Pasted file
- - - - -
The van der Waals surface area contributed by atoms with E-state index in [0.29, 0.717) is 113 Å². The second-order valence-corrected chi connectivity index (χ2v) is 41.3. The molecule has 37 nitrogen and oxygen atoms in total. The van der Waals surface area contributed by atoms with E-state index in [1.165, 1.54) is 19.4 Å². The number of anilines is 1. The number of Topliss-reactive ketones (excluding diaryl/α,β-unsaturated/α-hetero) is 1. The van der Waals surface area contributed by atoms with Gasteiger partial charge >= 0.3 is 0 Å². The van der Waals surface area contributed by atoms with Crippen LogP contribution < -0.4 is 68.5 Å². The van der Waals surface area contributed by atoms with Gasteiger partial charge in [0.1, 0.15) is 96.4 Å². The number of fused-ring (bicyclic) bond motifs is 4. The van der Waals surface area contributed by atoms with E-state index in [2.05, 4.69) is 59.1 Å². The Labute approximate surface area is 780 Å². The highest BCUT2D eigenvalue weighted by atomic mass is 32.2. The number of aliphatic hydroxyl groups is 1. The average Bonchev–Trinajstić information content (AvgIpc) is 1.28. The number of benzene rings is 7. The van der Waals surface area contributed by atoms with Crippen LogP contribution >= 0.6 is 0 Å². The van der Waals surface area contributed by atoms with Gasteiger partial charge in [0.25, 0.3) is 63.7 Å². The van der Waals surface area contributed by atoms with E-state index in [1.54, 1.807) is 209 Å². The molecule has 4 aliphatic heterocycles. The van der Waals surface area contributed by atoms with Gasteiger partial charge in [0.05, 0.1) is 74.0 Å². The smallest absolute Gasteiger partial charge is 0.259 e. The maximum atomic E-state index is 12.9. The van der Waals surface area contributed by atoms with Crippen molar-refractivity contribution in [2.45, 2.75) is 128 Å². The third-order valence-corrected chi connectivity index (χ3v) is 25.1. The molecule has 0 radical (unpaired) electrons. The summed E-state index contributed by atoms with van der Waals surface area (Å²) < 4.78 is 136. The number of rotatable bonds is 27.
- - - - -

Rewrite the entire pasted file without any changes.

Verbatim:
The van der Waals surface area contributed by atoms with E-state index in [0.29, 0.717) is 113 Å². The second-order valence-corrected chi connectivity index (χ2v) is 41.3. The molecule has 37 nitrogen and oxygen atoms in total. The van der Waals surface area contributed by atoms with E-state index in [1.165, 1.54) is 19.4 Å². The number of anilines is 1. The number of Topliss-reactive ketones (excluding diaryl/α,β-unsaturated/α-hetero) is 1. The van der Waals surface area contributed by atoms with Gasteiger partial charge >= 0.3 is 0 Å². The van der Waals surface area contributed by atoms with Crippen LogP contribution < -0.4 is 68.5 Å². The van der Waals surface area contributed by atoms with Gasteiger partial charge in [0.1, 0.15) is 96.4 Å². The number of fused-ring (bicyclic) bond motifs is 4. The van der Waals surface area contributed by atoms with E-state index in [2.05, 4.69) is 59.1 Å². The Labute approximate surface area is 780 Å². The highest BCUT2D eigenvalue weighted by atomic mass is 32.2. The number of aliphatic hydroxyl groups is 1. The average Bonchev–Trinajstić information content (AvgIpc) is 1.28. The number of benzene rings is 7. The van der Waals surface area contributed by atoms with Crippen LogP contribution >= 0.6 is 0 Å². The van der Waals surface area contributed by atoms with Gasteiger partial charge in [0.25, 0.3) is 63.7 Å². The van der Waals surface area contributed by atoms with E-state index in [1.54, 1.807) is 209 Å². The molecule has 4 aliphatic heterocycles. The van der Waals surface area contributed by atoms with Gasteiger partial charge in [0.05, 0.1) is 74.0 Å². The smallest absolute Gasteiger partial charge is 0.259 e. The maximum atomic E-state index is 12.9. The van der Waals surface area contributed by atoms with Crippen molar-refractivity contribution in [2.45, 2.75) is 128 Å². The third-order valence-corrected chi connectivity index (χ3v) is 25.1. The molecule has 0 radical (unpaired) electrons. The summed E-state index contributed by atoms with van der Waals surface area (Å²) < 4.78 is 136. The number of rotatable bonds is 27.